Discover the essentials of Cross-Site Scripting (XSS) in this tutorial, where we explore the basics of XSS and reveal the potential damage these attacks can cause.

Many people treat an XSS vulnerability as a low to medium risk vulnerability, when in reality it is a damaging attack that can lead to your users being compromised. XSS continues to be in the OWASP Top 10 Web Application Security Risks. Some find SQL Injection a more easily understood vulnerability, as it involves attacking a web application to extract data or modify the web apps back-end database.

An XSS attack involves compromising the user's browser rather than the actual web application. Keep in mind that the web application is still involved as it is where the attack will originate. So in a typical attack; the bad guy will leverage the web application to effectively launch a browser based attack back at an end user.

Attacker -> exploits web application -> web application delivers a malicious script to a normal users browser -> attacker now can control the user's browser. This is bad for the user and bad for you if you manage the web application.

diagram representing the basics of an xss attack

Examples of the damage an XSS attack can cause:

  • Phishing : Redirect page to phishing sites, or fake login pages
  • Cookies : Steal the users cookies, allowing them access to other web applications with authenticated sessions
  • Insert links to remotely hosted client side exploits within a html body; with the goal of installing malware on the system (key loggers, remote access tools)

These are the most common and dangerous attack outcomes, which typically lead to complete compromise of a users system or personal information.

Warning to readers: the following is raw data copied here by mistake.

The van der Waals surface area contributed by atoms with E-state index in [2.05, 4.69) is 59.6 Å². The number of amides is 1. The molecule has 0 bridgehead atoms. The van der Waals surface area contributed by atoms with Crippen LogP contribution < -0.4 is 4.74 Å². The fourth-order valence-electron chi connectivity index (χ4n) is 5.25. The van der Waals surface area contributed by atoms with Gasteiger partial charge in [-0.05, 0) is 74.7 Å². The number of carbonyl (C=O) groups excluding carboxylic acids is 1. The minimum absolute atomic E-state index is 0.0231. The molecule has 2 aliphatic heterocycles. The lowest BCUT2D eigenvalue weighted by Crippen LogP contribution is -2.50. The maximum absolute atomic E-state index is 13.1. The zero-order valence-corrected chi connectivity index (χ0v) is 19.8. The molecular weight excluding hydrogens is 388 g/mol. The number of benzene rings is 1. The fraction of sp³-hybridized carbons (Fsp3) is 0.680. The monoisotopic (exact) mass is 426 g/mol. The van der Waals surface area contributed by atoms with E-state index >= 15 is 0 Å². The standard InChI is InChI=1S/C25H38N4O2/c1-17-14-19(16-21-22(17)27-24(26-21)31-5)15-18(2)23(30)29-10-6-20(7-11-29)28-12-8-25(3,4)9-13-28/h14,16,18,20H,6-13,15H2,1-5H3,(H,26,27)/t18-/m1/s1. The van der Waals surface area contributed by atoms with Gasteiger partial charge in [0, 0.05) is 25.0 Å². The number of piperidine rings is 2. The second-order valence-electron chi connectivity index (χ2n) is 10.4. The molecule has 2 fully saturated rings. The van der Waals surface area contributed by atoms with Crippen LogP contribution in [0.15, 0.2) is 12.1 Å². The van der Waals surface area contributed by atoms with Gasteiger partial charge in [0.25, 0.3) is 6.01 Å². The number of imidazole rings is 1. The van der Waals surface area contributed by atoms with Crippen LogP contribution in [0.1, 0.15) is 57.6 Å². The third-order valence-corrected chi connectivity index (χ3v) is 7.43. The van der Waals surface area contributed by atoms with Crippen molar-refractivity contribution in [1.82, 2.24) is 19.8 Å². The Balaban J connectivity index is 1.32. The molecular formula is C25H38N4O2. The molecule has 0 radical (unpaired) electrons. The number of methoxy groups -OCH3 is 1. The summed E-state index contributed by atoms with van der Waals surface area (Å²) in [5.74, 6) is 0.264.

How does XSS work?

The actual xss attack is formed by injecting unsanitised input into a web application. The input is usually in the form of javascript, that can be stored by the application and returned to other users when they visit the page. Thereby executing the javascript in the users browser.

There are different types of XSS attack and different exploitation points but this is a typical and easy to understand scenario.

Three main types

ReflectedLess damaging but more common than stored XSS. These occur when user input is unsanitised and can be displayed on the page.
StoredAlso called Persistent XSS. The user input, eg malicious script, is stored on the backend database.
DOMThe rarest of the XSS but can have serious repercussions. Processes data from an untrusted source. The malicious payload alters the DOM in the victims browser.

How to prevent XSS

Sanitize input

Sanitize the input, all user submitted input anywhere in an application must be treated as hostile and filtered. This should be done by the application code, but can also be performed by a web application firewall (WAF) such as mod_security. The most effective way to prevent this is to do both, use well coded applications and have a WAF or filtering as a second line of defense.

HTTP Headers

In addition, the HTTP response header Content-Security-Policy can be used to control features in a users browser to guard against XSS.

There is a HTTP Header that can be used to provide protection for legacy browsers that do no support CSP. This is the X-XSS-Protection HTTP Header.


Keep in mind that the malicious input could be executed from not only script tags but also the body tag, image tags and more. A browser can be quite forgiving even if the resulting html is broken, it still may execute the script.

While applying the tools above can help mitigate some XSS, it is worth noting they won't mitigate everything. Be vigilant and rigorous in testing and reviewing your site and code.


This tutorial is aimed at those who need a basic understanding of cross site scripting. For further information, take a look at the resources available on the OWASP web site.

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